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Smt. Indra Kumari Vs. Rajkumar Mahant - Court Judgment

LegalCrystal Citation
SubjectCriminal
CourtMadhya Pradesh High Court
Decided On
Judge
Reported in1973CriLJ1556; 1973MPLJ529
AppellantSmt. Indra Kumari
RespondentRajkumar Mahant
Cases Referred and Sm. Kalyani Debi v. Nirmal Kumar
Excerpt:
- indian penal code, 1890.section 306 :[dalveer bhandari & harjit singh bedi,jj] abetment of suicide deceased, a married woman, committed suicide - allegation of abetment of suicide against appellant husband and in-laws - ocular evidence was sketchy - dying declaration recorded by tahsildar completely exonerated all accused in-laws of any misconduct dispelling any suspicion as to their involvement - letter of threat allegedly written by appellant to father of victim was concocted piece of evidence held, though presumption against appellant can be raised, it cannot be said that onus shifts exclusively and heavily on him to prove his innocence. conviction of appellant is liable to be set aside. - but that would be not because of the cancellation under the later sub-section but on the..........code of 1898, there was a change in the wording of the sub-section because whereas in the earlier code, maintenance allowance was payable from the date of the order, the legislature when it intended that, in suitable cases, the payment may be made from the date of the application for maintenance, it expressly said so in the present code. it has, therefore, been held that no payment of maintenance can be granted to a child from the date of its birth, i. e., for the period from date of its birth to the date of the application : see janamma v. kuttappa panicker, ilr 1959 kerala 157 : (1959 cri lj 1328).any application of the provision retrospectively would entail the refund of the maintenance allowance already earned and spent by the petitioner wife on her maintenance which would not only.....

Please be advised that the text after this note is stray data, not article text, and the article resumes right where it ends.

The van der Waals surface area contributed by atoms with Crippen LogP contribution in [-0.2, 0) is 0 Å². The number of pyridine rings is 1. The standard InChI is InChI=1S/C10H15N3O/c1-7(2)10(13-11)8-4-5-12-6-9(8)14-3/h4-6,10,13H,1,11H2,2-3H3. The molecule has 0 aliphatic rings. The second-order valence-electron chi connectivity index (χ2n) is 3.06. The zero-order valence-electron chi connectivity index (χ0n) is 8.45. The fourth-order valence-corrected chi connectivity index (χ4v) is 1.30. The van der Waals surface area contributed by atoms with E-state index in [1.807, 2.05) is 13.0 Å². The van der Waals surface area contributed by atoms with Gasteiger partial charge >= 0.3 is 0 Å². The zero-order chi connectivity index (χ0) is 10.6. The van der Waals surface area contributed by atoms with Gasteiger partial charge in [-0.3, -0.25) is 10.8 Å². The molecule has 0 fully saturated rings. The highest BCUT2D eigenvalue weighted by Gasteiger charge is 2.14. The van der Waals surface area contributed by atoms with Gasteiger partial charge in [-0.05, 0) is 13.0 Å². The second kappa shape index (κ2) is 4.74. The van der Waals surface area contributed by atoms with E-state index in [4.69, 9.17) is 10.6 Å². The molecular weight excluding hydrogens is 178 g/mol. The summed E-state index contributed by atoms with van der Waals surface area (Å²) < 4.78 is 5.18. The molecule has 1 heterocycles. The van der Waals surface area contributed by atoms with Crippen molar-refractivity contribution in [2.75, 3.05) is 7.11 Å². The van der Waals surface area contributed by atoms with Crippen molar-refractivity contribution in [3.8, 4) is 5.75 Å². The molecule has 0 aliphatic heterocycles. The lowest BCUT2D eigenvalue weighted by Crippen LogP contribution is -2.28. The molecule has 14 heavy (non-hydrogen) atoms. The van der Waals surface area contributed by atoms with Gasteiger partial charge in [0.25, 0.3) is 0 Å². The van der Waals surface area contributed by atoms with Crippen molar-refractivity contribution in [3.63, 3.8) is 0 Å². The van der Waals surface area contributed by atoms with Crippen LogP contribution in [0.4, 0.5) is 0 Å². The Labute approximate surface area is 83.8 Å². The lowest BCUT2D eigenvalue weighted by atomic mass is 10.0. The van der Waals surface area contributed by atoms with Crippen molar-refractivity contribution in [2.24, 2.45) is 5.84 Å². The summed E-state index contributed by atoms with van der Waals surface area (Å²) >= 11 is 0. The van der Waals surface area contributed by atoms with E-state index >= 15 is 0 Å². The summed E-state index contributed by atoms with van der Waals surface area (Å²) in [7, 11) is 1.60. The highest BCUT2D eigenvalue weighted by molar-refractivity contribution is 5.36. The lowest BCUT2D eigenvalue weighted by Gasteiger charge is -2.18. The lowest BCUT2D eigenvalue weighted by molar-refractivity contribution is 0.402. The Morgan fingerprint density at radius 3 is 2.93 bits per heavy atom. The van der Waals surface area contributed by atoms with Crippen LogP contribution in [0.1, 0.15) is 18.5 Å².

Judgment:
ORDER

T.P. Naik, J.

1. The petitioner is the married wife of the non-applicant. On 3-2-1964, she obtained an order of maintenance in her favour from the Magistrate, First Class, Jabalpur, under Section 488 of the Code of Criminal Procedure at the rate of Rs. 100.00 per month.

2. On or about 9-1-1964, the non-applicant husband filed a petition for judicial separation against his wife, the petitioner, under Section 10 of the Hindu Marriage Act on the allegeation that she had deserted him without sufficient cause. The petition was dismissed by the trial Court; but, on appeal, First Appeal No. 48 of 1965, the High Court on 8-9-1969 allowed the petition and granted to the non-applicant husband a decree for judicial separation holding that the petitioner wife had deserted her husband without reasonable cause.

3. The non-applicant husband, therefore, on or about 16-2-1970, applied in the Court of the Magistrate under Section 489 (2) of the Code of Criminal Procedure for cancellation of the order of maintenance dated 3-2-1964. The learned Magistrate by his order dated 25-2-1971 cancelled the order of maintenance with retrospective effect holding, inter alia, that the finding of the High Court in First Appeal No. 48 of 1965 implied that the petitioner wife had 'no reasonable ground for not living with the husband', which attracted the provisions of Sub-section (4) of Section 488 of the Code of Criminal Procedure. On revision, the aforesaid order has been affirmed by the Fourth Additional Sessions Judge, Jabalpur. The Petitioner wife has, therefore, come up in second revision.